July 18, 2017
Ohio EPA announced it is requesting stakeholder input regarding potential amendments to OAC Chapter 3745-110, “Nitrogen Oxides - Reasonably Available Control Technology Regulations.” These rules establish requirements for emissions of nitrogen oxides (NOx ) from very large, large, mid-size and small boilers, stationary combustion turbines, stationary internal combustion engines or reheat furnace as defined in OAC rule 3745-110-01, or that are located at a facility that emits or has the potential to emit a total of more than 100 tons per year of NOx emissions from all sources at that facility. Ohio EPA will accept comments on potential changes to these rules through Friday, August 18, 2017.
July 31, 2017
The Ohio Environmental Protection Agency, Division of Air Pollution Control (DAPC) announced the rescission of the rules in Ohio Administrative Code (OAC) Chapters 3745-75 and 3745-105. The rules in these chapters contain the requirements for operating either an Infectious Waste Incinerator (OAC chapter 3745-75) or a Pathological Waste Incinerator (OAC Chapter 3745-105) in the state of Ohio. Infectious and pathological wastes include items such as hospital wastes and animal wastes that were likely to have been in contact with infectious agents. Ohio EPA plans to rescind all of the rules in both chapters. Currently, there is only one facility in Ohio subject to the rules specified in OAC Chapter 3745-75 and only a few facilities subject to OAC Chapter 3745-105. Upon rescission, the rules will be superseded by the Federal Plan (40 CFR Part 62, Subpart HHH), which took effect on June 12, 2013. The rescission takes effect August 10, 2017.
August 2, 2017
Ohio EPA announced that it intends to rescind Ohio EPA’s Low Reid Vapor Pressure Fuel Requirements rules. OAC Chapter 3745-72 establishes the low Reid Vapor Pressure (RVP) fuel requirements. These rules control emissions of VOCs to help the Cincinnati and Dayton areas in their attainment of the NAAQS for ozone. VOCs are precursor compounds, which, along with NOx , can form ozone. Ozone is one of the six criteria pollutants for which a NAAQS has been established under the Clean Air Act. Ohio EPA is considering rescinding all of the rules in OAC Chapter 3745-72. These rules are no longer necessary, as U.S. EPA approved the removal of the low RVP fuel requirements in the Cincinnati and Dayton areas on April 7, 2017.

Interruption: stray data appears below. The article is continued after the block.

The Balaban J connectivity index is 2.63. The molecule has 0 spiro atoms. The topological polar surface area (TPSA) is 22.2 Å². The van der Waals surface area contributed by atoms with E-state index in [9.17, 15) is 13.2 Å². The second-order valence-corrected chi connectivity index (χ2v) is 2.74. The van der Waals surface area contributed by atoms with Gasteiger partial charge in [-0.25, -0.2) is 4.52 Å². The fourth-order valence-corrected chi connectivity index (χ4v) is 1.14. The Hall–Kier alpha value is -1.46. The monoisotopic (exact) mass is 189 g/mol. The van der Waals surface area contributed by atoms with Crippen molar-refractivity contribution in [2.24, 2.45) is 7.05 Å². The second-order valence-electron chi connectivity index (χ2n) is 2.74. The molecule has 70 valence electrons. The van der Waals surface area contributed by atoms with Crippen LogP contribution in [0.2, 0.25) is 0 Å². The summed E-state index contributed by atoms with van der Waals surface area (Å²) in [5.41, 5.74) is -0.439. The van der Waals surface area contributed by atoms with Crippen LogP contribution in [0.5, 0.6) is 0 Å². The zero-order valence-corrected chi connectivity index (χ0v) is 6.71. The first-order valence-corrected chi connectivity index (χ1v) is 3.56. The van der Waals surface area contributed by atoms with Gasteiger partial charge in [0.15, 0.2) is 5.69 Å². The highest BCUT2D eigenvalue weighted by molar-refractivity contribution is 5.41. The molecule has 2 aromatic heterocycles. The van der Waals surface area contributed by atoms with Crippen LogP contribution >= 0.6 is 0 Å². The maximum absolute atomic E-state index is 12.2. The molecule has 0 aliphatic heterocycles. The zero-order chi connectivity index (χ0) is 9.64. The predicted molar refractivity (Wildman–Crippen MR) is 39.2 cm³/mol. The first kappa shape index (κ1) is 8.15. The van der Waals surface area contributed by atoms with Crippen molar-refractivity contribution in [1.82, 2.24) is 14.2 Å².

Federal Regulatory Updates
April 7, 2017
EPA published notices in the Federal Register announcing approval of the redesignation of the Ohio portion of the CincinnatiHamilton, OH-IN-KY nonattainment area to attainment of the 1997 fine particulate matter (PM2.5) annual NAAQS and it’s approval of removal of the gasoline volatility requirements in the Cincinnati and Dayton areas.
May 11, 2017
EPA published notice in the Federal Register of the approval of Ohio EPA’s SIP submittal modifying the VOC rules in the Ohio Administrative Code. The changes to these rules are based on an Ohio-initiated five-year periodic review of its VOC rules and a new rule to update the VOC reasonably available control technology (RACT) requirements for the miscellaneous metal and plastic parts coatings source category for the Cleveland-Akron-Lorain area consisting of Ashtabula, Cuyahoga, Geauga, Lake, Lorain, Medina, Portage and Summit counties. Additionally, EPA proposes to approve into the Ohio SIP an oxides of nitrogen (NOx ) emission limit for Arcelor-Mittal Cleveland that Ohio is using as an offset in its CAA section 110(l) anti-backsliding demonstration for architectural aluminum coatings.
May 31, 2017
EPA proposed acceptance of Ohio EPA’s submittal requesting that EPA redesignate the Cleveland area to attainment for the 2008 NAAQS for lead. EPA determined the Cleveland area meets the requirements for redesignation and is also proposing to approve several additional related actions. EPA is proposing to approve, as revisions to the Ohio SIP, reasonably available control measure/reasonably available control technology (RACM/RACT) requirements, emissions inventory requirements and the state’s plan for maintaining the 2008 lead NAAQS through 2030 for the area.